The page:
Russia evacuates its citizens from Syria
MOSCOW — The Kremlin's evacuation of Russians from Syria on Tuesday marks a turning point in its view of the civil war, representing increasing doubts about Bashar Assad's hold on power and a sober understanding that it has to start rescue efforts before it becomes too late.
The operation has been relatively small-scale — involving fewer than 100 people, mostly women and children — but it marks the beginning of what could soon turn into a risky and challenging operation.
Analysts warn that rescuing tens of thousands of Russians from the war-stricken country could quickly become daunting as the opposition makes new advances in the battle against the Syrian president.
“It's a sign of distrust in Assad, who seems unlikely to hold on to power,” said Alexei Malashenko, a Middle East expert with the Carnegie Endowment's Moscow office.
Russia has been Assad's main ally, pooling together with China at the United Nations to block international sanctions against his regime.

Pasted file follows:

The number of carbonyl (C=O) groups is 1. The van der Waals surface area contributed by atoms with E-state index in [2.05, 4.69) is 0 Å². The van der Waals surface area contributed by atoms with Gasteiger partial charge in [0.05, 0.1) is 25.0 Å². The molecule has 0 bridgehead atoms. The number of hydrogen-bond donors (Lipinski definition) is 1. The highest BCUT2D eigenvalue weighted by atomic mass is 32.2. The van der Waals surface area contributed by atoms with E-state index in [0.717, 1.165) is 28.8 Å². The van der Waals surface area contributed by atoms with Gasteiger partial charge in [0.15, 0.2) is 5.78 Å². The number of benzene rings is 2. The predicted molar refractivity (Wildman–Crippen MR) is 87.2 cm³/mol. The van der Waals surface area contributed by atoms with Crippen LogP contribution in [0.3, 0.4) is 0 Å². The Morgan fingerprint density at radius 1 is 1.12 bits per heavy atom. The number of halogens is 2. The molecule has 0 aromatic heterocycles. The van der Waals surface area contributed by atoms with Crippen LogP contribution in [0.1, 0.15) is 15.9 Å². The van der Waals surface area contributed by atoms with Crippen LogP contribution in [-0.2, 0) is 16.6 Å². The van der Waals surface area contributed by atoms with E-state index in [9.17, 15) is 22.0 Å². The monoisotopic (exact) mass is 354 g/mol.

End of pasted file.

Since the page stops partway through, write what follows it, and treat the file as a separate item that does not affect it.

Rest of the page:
But it has increasingly distanced itself from the Syrian ruler, signaling it is resigned to the prospect of him losing power.
On Tuesday, four buses carrying about 80 Russians crossed into Lebanon, the first evacuation organized by Moscow since the start of the Syrian conflict nearly two years ago.
The land route was presumably chosen because of renewed fighting near the Damascus airport. One of two planes sent to pick up the Russians took off late Tuesday from Beirut for Moscow, and the other was set to take off soon, the Emergencies Ministry said.
Malashenko said the evacuation reflected a strong concern in Moscow that Assad's fall would put Russians in grave danger. “There is a strong likelihood that Assad's foes could unleash a massacre of those whom they see as his supporters,” he said.
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